Ustupu, Guna Yala
2013 - Present
Indigenous peoples have maintained their relationship with their land through traditional knowledge systems deeply rooted in acknowledging the interdependence of culture and nature. These systems of practice, management, and governance are an important source of resilience in the face of great challenges and uncertainties facing humankind today.
However, traditional knowledge systems are increasingly eroding, undermining the capacity of these custodians of the global hotspots biological and cultural diversity to sustain their way of life, and thereby robbing humankind of crucial models for adaptation and resilience. It is now a critical moment to restore, maintain and enhance these systems by documenting, maintaining, and revitalizing traditional knowledge, wisdom, and practices.
Guna Yala, an independent indigenous territory in northeastern Panama, is one such hotspot of biological and cultural diversity and an important source of global resilience.
THE GUNA PEOPLE
The Guna people are regarded internationally as pioneers in asserting their rights to self-determination. In response to the extreme policies to “westernize” indigenous peoples after Panama’s independence from Colombia, the Guna Revolution of 1925 ultimately led to Guna Yala’s autonomy from Panama state.
The Guna General Congress is the highest authority of Guna Yala, overseeing more than half a million acres comprised of 365 islands and pristine mainland rainforest – a globally significant carbon sink rich in biodiversity. Meeting twice a year, the Guna Congress dictates that representatives from each community are allowed to participate and that each delegation must include men, women and youth.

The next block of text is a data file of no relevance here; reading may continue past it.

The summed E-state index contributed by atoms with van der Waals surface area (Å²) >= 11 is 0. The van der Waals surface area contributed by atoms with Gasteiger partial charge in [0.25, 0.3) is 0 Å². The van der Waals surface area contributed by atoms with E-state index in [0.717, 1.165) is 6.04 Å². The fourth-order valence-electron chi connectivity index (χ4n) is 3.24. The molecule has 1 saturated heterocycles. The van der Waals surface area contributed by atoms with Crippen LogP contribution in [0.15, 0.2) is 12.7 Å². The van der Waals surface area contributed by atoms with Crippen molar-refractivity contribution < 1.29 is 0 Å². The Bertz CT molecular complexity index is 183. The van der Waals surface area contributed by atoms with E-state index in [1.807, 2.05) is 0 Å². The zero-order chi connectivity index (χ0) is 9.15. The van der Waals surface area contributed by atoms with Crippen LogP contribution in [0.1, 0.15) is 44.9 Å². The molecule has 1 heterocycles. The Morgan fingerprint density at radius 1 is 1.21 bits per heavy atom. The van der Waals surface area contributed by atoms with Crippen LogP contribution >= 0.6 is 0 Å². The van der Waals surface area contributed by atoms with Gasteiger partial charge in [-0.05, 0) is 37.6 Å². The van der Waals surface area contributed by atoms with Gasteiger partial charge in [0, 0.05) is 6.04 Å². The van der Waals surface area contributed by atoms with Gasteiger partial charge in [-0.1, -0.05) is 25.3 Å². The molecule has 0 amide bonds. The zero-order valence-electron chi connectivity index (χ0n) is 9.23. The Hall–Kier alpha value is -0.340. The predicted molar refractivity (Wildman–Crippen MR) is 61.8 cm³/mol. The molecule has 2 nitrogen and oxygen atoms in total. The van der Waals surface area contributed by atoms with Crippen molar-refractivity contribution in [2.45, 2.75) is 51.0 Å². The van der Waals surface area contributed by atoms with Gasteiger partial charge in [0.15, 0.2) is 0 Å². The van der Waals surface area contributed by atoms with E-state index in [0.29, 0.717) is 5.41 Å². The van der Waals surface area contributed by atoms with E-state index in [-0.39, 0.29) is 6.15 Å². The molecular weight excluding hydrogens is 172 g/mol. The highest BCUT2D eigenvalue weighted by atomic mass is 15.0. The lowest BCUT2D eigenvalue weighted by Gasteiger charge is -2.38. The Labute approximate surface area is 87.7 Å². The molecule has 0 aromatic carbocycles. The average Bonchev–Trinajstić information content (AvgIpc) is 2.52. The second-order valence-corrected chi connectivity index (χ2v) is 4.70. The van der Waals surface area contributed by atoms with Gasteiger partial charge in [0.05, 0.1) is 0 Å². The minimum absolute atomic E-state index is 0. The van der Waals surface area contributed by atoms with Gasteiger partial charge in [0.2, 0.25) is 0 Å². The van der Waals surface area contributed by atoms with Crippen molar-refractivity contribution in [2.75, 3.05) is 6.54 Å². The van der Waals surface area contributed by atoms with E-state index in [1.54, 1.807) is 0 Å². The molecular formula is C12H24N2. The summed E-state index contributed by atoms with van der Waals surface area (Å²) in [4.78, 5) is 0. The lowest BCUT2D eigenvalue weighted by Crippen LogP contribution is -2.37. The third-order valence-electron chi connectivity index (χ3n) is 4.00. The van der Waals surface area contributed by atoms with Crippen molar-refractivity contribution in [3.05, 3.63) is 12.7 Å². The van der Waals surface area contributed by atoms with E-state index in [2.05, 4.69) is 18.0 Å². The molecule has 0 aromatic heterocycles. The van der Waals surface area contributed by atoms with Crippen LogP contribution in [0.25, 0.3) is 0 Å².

Land is Life has partnered with the Guna people for over two decades, supporting their participation at the United Nations and other international fora concerning the assertion of the rights of indigenous peoples, protection of biodiversity, climate change, and sustainable development. The Guna and Land is Life have also worked together on Conversations with the Earth: Indigenous Voices on Climate Change, a project co-founded by Land is Life that documents climate change through indigenous perspectives.
IBEORGUN TRADITIONAL KNOWLEDGE SCHOOL
In 2013, the annual celebration to commemorate the Kuna Revolution focused not only on the past, but also on the future of the Kuna people – especially its youth. The Kuna Congress acknowledged that Kuna youth are losing interest in their own culture and history due to an education system that is widely based on and propagated by the dominant society, despite a ruling to promote intercultural and bilingual education in all Kuna Yala schools.
Following the celebration, the Kuna Congress asked Land is Life to work with the community of Ustupo to develop a plan for revitalizing and sustaining traditional Kuna knowledge, through the establishment of a bespoke traditional knowledge school. Thus, the Ibeorgun Traditional Knowledge School of Kuna Yala was conceived. This one-year pilot program is being managed by Ustupo community members who have developed a culturally-rooted educational program for youth to stem their loss of interest in the traditional knowledge of their people. Pilot activities like hosting a training on climate change for indigenous leaders from around the world is already planned for the first year, as part of Kuna Yala’s ongoing partnership with Land is Life.
If successful, the Ibeorgun Traditional Knowledge School will serve as a model to be scaled up within Kuna Yala and Land is Life’s other partner-communities throughout Latin America, North America, Africa, and Asia over the next 3-5 years.